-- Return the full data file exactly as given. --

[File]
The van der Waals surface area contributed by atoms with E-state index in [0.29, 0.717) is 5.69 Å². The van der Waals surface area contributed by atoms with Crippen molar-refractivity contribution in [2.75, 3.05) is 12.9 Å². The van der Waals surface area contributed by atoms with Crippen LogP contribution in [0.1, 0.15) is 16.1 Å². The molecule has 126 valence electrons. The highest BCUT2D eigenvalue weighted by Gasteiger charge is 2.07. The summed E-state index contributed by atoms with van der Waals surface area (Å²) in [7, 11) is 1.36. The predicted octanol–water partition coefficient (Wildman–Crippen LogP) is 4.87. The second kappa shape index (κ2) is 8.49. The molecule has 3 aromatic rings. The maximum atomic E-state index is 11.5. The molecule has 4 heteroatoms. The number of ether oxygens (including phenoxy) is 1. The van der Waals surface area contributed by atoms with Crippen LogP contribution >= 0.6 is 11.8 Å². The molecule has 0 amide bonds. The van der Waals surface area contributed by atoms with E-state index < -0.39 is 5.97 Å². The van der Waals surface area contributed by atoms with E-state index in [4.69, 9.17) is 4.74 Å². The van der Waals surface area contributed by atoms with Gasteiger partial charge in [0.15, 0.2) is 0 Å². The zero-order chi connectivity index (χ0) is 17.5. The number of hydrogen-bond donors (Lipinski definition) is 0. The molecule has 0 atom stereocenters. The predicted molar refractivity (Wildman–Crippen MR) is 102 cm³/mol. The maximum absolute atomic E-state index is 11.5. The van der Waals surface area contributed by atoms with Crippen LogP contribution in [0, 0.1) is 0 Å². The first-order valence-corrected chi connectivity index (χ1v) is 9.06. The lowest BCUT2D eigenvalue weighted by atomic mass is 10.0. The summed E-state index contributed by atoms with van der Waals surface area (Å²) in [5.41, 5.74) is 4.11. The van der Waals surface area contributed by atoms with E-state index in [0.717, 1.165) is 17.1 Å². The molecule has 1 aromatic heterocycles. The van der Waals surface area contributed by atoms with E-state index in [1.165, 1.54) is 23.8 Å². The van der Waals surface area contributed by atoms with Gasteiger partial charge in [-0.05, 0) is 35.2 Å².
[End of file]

The van der Waals surface area contributed by atoms with E-state index in [0.29, 0.717) is 5.69 Å². The van der Waals surface area contributed by atoms with Crippen molar-refractivity contribution in [2.75, 3.05) is 12.9 Å². The van der Waals surface area contributed by atoms with Crippen LogP contribution in [0.1, 0.15) is 16.1 Å². The molecule has 126 valence electrons. The highest BCUT2D eigenvalue weighted by Gasteiger charge is 2.07. The summed E-state index contributed by atoms with van der Waals surface area (Å²) in [7, 11) is 1.36. The predicted octanol–water partition coefficient (Wildman–Crippen LogP) is 4.87. The second kappa shape index (κ2) is 8.49. The molecule has 3 aromatic rings. The maximum atomic E-state index is 11.5. The molecule has 4 heteroatoms. The number of ether oxygens (including phenoxy) is 1. The van der Waals surface area contributed by atoms with Crippen LogP contribution >= 0.6 is 11.8 Å². The molecule has 0 amide bonds. The van der Waals surface area contributed by atoms with E-state index < -0.39 is 5.97 Å². The van der Waals surface area contributed by atoms with E-state index in [4.69, 9.17) is 4.74 Å². The van der Waals surface area contributed by atoms with Gasteiger partial charge in [0.15, 0.2) is 0 Å². The zero-order chi connectivity index (χ0) is 17.5. The number of hydrogen-bond donors (Lipinski definition) is 0. The molecule has 0 atom stereocenters. The predicted molar refractivity (Wildman–Crippen MR) is 102 cm³/mol. The maximum absolute atomic E-state index is 11.5. The van der Waals surface area contributed by atoms with Crippen LogP contribution in [0, 0.1) is 0 Å². The first-order valence-corrected chi connectivity index (χ1v) is 9.06. The lowest BCUT2D eigenvalue weighted by atomic mass is 10.0. The summed E-state index contributed by atoms with van der Waals surface area (Å²) in [5.41, 5.74) is 4.11. The van der Waals surface area contributed by atoms with E-state index in [0.717, 1.165) is 17.1 Å². The molecule has 1 aromatic heterocycles. The van der Waals surface area contributed by atoms with E-state index in [1.165, 1.54) is 23.8 Å². The van der Waals surface area contributed by atoms with Gasteiger partial charge in [-0.05, 0) is 35.2 Å².